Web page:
for National Geographic News
Neandertals had big mouths that they were able to open unusually wide, new research has determined.
A recent study found that a combination of facial structure, forward-positioned molars, and an unusually large gap between the vertical parts of the back of the jaw allowed Neandertals (also spelled Neanderthals) to gape widely.
Modern humans and our direct ancestors don't have these traits, the researchers note. (Explore an interactive atlas of human migration.)
But the team was unable to measure exactly how far Neandertals could open their mouths.
"This ability is connected to the length of the muscle fibers, which, of course, we don't have," said study co-author Yoel Rak, a professor of anatomy at Tel Aviv University's Sackler Faculty of Medicine.
Rak and colleague William Hylander, an expert on jaw biomechanics at Duke University, presented their findings last month at a meeting of the Paleoanthropology Society in Vancouver, Canada.
The scientists believe the large space behind Neandertals' molars created a geometry that allowed them to take extremely large bites.
This is perhaps an adaptation to the size of the food Neandertals ate, the researchers said, although they caution that the exact reason for the wide gape remains an enigma.
"Why were they able to do this?" Rak asked. "This is something that only a time machine could help us answer."
Neandertals lived in parts of Europe and Asia for more than 400,000 years, then disappeared some 30,000 years ago.
The omnivorous species had an extremely varied diet—from vegetation to reindeer—and they knew how to butcher and cook meat.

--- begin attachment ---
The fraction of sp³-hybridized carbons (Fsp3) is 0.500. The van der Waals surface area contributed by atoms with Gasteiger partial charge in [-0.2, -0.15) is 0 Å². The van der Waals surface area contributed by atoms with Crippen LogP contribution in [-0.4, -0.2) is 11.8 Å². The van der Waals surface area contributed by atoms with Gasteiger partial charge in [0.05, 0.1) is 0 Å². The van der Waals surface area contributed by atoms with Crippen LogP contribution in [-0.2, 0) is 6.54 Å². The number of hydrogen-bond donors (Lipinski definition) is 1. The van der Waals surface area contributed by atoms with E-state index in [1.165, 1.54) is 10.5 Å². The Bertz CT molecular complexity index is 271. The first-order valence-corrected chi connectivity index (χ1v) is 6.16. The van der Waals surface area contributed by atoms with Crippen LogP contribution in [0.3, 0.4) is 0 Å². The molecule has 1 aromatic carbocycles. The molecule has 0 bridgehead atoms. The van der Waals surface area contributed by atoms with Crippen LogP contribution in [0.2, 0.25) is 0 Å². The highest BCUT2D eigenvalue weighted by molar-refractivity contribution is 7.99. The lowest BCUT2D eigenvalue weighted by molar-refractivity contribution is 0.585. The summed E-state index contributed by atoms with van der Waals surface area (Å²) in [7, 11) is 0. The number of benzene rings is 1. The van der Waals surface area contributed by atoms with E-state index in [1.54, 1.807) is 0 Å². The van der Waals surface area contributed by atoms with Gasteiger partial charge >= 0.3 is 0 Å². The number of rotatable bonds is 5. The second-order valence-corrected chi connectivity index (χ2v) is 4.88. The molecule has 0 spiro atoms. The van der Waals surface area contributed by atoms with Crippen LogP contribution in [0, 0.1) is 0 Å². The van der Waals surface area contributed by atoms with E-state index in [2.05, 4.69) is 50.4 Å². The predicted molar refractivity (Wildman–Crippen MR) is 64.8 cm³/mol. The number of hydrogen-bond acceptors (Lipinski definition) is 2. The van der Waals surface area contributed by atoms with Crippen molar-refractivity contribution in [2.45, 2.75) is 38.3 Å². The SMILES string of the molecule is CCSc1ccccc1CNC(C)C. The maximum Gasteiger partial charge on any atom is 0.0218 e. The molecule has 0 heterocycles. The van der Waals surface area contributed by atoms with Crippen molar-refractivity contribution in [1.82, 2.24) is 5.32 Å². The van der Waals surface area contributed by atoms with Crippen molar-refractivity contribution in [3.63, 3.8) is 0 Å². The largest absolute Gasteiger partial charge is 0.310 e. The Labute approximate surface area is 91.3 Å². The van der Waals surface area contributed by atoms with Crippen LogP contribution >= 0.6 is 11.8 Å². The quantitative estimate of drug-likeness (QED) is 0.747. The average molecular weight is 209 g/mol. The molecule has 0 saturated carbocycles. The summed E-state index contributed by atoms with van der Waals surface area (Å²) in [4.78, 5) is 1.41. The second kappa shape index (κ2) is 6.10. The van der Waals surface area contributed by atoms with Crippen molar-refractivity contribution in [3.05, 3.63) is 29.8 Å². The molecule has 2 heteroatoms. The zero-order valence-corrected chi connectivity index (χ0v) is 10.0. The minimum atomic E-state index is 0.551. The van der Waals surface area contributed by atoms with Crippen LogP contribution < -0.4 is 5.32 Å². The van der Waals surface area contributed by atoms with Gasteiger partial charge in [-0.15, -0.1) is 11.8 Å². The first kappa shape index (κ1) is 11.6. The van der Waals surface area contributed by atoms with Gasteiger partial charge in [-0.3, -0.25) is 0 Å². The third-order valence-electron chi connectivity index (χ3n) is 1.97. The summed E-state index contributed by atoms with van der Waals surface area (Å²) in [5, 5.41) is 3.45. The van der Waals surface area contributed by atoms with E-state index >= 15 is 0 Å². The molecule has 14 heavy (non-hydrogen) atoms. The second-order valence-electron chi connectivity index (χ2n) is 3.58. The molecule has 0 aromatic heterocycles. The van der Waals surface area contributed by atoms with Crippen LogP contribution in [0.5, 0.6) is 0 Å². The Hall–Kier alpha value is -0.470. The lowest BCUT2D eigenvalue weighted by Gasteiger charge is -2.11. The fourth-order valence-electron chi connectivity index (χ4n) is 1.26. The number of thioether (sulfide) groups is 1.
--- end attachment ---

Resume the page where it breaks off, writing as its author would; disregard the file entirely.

(Read "Neandertals Ate Their Veggies, Tooth Study Shows" [April 28, 2008].)
"They didn't have to put a whole [animal] leg in their mouths," noted Alan Mann, a physical anthropologist at Princeton University who did not participate in the new research.
"I would suspect that the Neandertals were probably as adept as we are in cutting their food into manageable sizes," he said.
Mann believes a large mouth structure may not have been exclusive to Neandertals but was also present in earlier human species.
Instead of eating habits, the change in gape size may be due more to the evolution of the skull: as the braincase expanded, the face moved under it, he said.
"What has changed is the architecture that we begin to see in modern humans, where the face and the braincase have different kinds of structural relationships," he said.
"This has produced a change in our ability to open our mouths."
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